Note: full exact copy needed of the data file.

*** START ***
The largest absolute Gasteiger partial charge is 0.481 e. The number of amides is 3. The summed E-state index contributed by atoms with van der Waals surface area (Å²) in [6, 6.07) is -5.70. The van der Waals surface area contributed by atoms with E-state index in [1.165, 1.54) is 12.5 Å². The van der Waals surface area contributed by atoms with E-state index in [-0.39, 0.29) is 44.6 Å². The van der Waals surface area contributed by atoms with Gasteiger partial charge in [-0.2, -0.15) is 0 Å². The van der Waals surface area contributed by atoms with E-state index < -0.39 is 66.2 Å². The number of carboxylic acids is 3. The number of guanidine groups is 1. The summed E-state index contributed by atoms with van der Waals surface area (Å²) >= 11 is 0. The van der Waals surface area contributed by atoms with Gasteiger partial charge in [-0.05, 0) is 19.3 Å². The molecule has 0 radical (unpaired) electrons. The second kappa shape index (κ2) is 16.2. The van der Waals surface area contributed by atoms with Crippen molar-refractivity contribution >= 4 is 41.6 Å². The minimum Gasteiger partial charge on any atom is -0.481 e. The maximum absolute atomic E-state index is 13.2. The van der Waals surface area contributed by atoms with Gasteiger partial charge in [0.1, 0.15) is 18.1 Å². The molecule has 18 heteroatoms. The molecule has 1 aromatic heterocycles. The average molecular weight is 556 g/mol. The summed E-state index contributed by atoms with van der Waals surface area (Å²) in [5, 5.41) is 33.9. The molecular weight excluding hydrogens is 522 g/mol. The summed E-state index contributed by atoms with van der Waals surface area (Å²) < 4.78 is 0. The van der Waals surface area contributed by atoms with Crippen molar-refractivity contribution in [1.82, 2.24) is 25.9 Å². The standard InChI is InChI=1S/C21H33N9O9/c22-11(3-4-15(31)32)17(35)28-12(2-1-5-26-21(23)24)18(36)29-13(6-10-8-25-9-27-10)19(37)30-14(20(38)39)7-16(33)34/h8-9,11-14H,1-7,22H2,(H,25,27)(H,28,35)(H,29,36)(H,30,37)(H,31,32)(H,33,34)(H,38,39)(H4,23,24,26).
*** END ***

The largest absolute Gasteiger partial charge is 0.481 e. The number of amides is 3. The summed E-state index contributed by atoms with van der Waals surface area (Å²) in [6, 6.07) is -5.70. The van der Waals surface area contributed by atoms with E-state index in [1.165, 1.54) is 12.5 Å². The van der Waals surface area contributed by atoms with E-state index in [-0.39, 0.29) is 44.6 Å². The van der Waals surface area contributed by atoms with Gasteiger partial charge in [-0.2, -0.15) is 0 Å². The van der Waals surface area contributed by atoms with E-state index < -0.39 is 66.2 Å². The number of carboxylic acids is 3. The number of guanidine groups is 1. The summed E-state index contributed by atoms with van der Waals surface area (Å²) >= 11 is 0. The van der Waals surface area contributed by atoms with Gasteiger partial charge in [-0.05, 0) is 19.3 Å². The molecule has 0 radical (unpaired) electrons. The second kappa shape index (κ2) is 16.2. The van der Waals surface area contributed by atoms with Crippen molar-refractivity contribution >= 4 is 41.6 Å². The minimum Gasteiger partial charge on any atom is -0.481 e. The maximum absolute atomic E-state index is 13.2. The van der Waals surface area contributed by atoms with Gasteiger partial charge in [0.1, 0.15) is 18.1 Å². The molecule has 18 heteroatoms. The molecule has 1 aromatic heterocycles. The average molecular weight is 556 g/mol. The summed E-state index contributed by atoms with van der Waals surface area (Å²) in [5, 5.41) is 33.9. The molecular weight excluding hydrogens is 522 g/mol. The summed E-state index contributed by atoms with van der Waals surface area (Å²) < 4.78 is 0. The van der Waals surface area contributed by atoms with Crippen molar-refractivity contribution in [1.82, 2.24) is 25.9 Å². The standard InChI is InChI=1S/C21H33N9O9/c22-11(3-4-15(31)32)17(35)28-12(2-1-5-26-21(23)24)18(36)29-13(6-10-8-25-9-27-10)19(37)30-14(20(38)39)7-16(33)34/h8-9,11-14H,1-7,22H2,(H,25,27)(H,28,35)(H,29,36)(H,30,37)(H,31,32)(H,33,34)(H,38,39)(H4,23,24,26).